I submit that an individual who breaks a law that conscience tells him is unjust, and who willingly accepts the penalty of imprisonment in order to arouse the conscience of the community over its injustice, is in reality expressing the highest respect for the law.
The English laws punish vice; the Chinese laws do more, they reward virtue.
It isn't true that convicts live like animals: animals have more room to move around.
Our task must be to free ourselves from this prison by widening our circles of compassion to embrace all living creatures and the whole of nature in its beauty.
The public have more interest in the punishment of an injury than he who receives it.
I just remember that disturbing feeling of walking into that prison, the complete loss of privacy, the complete loss of stimulation, dignity.
I have paid no poll-tax for six years. I was put into a jail once on this account, for one night; and, as I stood considering the walls of solid stone, I could not help being struck with the foolishness of that institution which treated me as if I were mere flesh and blood and bones, to be locked up...I saw that, if there was a wall of stone between me and my townsmen, there was a still more difficult one to climb or break through, before they could get to be as free as I was. I did not for a moment feel confined, and the walls seemed a great waste of stone and mortar.
Before we can diminish our sufferings from the ill-controlled aggressive assaults of fellow citizens, we must renounce the philosophy of punishment, the obsolete, vengeful penal attitude. In its place we would seek a comprehensive, constructive social attitude - therapeutic in some instances, restraining in some instances, but preventive in its total social impact. In the last analysis this becomes a question of personal morals and values. No matter how glorified or how piously disguised, vengeance as a human motive must be personally repudiated by each and every one of us.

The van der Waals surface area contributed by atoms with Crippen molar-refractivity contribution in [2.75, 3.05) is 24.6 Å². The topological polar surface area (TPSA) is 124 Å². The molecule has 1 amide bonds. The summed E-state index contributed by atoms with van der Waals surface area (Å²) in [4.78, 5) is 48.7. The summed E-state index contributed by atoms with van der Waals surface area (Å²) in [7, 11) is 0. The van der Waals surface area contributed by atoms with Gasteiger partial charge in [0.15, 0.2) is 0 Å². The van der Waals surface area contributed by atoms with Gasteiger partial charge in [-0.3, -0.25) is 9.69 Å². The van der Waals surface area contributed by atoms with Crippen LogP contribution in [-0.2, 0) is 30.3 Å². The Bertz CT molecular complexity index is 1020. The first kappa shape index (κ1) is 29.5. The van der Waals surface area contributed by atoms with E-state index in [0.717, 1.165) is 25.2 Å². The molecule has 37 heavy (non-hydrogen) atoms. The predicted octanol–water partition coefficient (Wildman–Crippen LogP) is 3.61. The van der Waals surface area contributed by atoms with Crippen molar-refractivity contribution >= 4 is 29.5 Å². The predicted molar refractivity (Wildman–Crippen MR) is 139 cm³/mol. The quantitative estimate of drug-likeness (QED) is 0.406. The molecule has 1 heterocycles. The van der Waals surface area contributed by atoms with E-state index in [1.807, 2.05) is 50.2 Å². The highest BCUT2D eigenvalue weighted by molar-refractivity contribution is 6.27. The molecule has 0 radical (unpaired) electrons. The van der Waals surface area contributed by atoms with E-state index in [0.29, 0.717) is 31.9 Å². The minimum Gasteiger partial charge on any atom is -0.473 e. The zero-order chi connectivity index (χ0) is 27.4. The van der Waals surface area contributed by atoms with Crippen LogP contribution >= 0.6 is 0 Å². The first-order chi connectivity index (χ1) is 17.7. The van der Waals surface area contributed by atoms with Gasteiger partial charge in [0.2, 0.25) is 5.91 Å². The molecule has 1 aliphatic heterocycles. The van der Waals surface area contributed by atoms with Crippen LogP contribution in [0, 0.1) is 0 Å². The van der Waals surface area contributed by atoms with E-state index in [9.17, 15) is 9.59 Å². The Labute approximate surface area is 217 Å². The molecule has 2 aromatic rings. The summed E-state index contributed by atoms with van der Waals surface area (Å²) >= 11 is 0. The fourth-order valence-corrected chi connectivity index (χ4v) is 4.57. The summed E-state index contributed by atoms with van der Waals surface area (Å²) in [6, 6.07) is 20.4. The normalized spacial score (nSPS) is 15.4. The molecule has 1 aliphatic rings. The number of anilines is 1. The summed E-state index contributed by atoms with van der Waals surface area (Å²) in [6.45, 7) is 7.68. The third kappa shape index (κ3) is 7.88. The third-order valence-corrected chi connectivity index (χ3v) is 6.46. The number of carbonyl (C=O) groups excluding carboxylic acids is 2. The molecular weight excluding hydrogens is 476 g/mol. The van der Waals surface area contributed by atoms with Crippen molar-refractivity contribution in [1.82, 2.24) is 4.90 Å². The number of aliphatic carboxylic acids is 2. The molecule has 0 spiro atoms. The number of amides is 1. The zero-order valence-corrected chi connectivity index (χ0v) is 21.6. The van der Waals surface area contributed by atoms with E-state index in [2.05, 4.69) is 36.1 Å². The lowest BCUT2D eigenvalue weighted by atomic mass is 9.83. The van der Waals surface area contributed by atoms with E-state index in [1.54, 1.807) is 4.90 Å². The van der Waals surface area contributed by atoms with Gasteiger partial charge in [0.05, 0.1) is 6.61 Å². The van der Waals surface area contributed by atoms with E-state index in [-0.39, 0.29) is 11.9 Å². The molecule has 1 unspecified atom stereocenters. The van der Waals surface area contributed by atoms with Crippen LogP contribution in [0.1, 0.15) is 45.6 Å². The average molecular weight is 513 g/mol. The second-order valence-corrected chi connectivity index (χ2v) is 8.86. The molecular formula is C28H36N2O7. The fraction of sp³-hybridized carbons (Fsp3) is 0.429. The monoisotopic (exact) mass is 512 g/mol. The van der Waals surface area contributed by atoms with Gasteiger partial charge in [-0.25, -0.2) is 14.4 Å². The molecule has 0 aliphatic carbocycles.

Women have worked hard; starved in prison; given of their time and lives that we might sit in the House of Commons and take part in the legislating of this country.
Definition, rationality, and structure are ways of seeing, but they become prisons when they blank out other ways of seeing.
The number of laws is constantly growing in all countries and, owing to this, what is called crime is very often not a crime at all, for it contains no element of violence or harm.
Law is merely the expression of the will of the strongest for the time being, and therefore laws have no fixity, but shift from generation to generation.
Corporal punishment falls far more heavily than most weighty pecuniary penalty.
The only real prison is fear, and the only real freedom is freedom from fear.
Every instance of a man's suffering the penalty of the law is an instance of the failure of that penalty in effecting its purpose, which is to deter.
It is impossible to go through life without trust: That is to be imprisoned in the worst cell of all, oneself.
One man meets an infamous punishment for that crime which confers a diadem upon another.